“It wasn’t until lockdown that I decided I want to grow it out,” Grace explains. She’d shaved her body hair for 10 years, spending an hour in the shower at a time.
“It was lockdown that influenced [my choice], because you’re on your own and you become comfortable with it… As women, we can’t grow up. [Society wants us] to remain innocent and childlike.”
The pressure to be hairless once affected Grace’s romantic life. An ex-boyfriend wouldn’t go down on her if she had pubic hair. “He’d inspect it,” she says.
“Now, I am the best version of myself I have been… [I love] the satisfaction you get from making other people uncomfortable!”
“Being Black in this country, I've already removed myself from the beauty standards because I don't fit those standards,” says Norvie. She grew up thinking whiteness and thinness were “right”.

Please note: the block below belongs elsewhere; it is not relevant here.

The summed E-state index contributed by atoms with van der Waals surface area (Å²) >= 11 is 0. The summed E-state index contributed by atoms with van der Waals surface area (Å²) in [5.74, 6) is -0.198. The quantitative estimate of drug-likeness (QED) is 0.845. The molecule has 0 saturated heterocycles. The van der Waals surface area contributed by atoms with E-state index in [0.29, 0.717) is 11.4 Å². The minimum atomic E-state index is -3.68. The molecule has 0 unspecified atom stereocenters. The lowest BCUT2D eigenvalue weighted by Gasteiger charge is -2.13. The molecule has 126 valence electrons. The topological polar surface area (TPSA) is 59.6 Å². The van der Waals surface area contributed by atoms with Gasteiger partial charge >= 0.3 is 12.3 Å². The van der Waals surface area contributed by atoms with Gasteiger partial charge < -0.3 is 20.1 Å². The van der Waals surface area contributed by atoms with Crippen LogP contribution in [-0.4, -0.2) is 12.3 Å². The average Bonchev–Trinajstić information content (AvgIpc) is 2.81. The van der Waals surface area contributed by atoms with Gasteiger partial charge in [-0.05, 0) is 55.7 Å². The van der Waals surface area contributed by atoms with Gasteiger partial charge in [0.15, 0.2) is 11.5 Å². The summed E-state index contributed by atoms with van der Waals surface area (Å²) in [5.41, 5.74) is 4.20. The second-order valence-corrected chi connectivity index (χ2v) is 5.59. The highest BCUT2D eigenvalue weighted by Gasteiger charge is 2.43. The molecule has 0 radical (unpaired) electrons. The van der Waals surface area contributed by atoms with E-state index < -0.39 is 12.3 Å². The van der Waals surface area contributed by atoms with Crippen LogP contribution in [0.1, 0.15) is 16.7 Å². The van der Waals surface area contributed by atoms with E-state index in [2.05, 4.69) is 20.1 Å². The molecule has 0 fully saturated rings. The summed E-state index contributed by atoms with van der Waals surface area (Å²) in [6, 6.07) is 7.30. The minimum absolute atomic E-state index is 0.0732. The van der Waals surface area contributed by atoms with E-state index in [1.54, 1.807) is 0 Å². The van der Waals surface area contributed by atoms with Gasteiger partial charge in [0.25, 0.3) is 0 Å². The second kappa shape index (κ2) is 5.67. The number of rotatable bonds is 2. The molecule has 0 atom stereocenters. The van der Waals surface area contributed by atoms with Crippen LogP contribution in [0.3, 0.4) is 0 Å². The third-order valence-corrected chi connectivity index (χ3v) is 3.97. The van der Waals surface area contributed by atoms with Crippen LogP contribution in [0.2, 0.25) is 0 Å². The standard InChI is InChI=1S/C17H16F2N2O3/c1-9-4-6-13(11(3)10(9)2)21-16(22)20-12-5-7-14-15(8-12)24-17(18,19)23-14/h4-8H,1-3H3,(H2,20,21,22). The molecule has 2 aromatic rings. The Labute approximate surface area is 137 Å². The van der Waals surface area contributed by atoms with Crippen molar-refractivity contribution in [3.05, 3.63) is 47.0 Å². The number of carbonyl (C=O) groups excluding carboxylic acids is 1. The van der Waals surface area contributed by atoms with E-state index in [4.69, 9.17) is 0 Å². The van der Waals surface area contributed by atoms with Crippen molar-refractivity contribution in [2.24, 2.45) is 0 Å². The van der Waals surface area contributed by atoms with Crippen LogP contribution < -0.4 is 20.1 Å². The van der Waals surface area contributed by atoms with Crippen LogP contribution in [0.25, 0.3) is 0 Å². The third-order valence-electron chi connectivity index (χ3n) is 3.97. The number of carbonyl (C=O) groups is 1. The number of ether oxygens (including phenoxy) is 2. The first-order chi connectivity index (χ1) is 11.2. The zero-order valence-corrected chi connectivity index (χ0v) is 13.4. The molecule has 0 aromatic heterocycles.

Handed her first razor aged ten, Norvie didn’t question hair removal until adulthood. She implores us to start asking questions and to empower people from a young age, before we are conditioned to practise “harmful behaviours” to assimilate.
“Many people see hair as disgusting,” says Norvie. Even her brother feels this way.
Where does this colonial fetishisation of hairlessness originate? In ‘Plucked: A History of Hair Removal’, Rebecca Herzig writes that the emergence of Darwin’s evolutionary theory led people to associate body hair with primitive ancestry. To have body hair became a sign of animality, and to remove it marked one’s racial superiority and sophistication.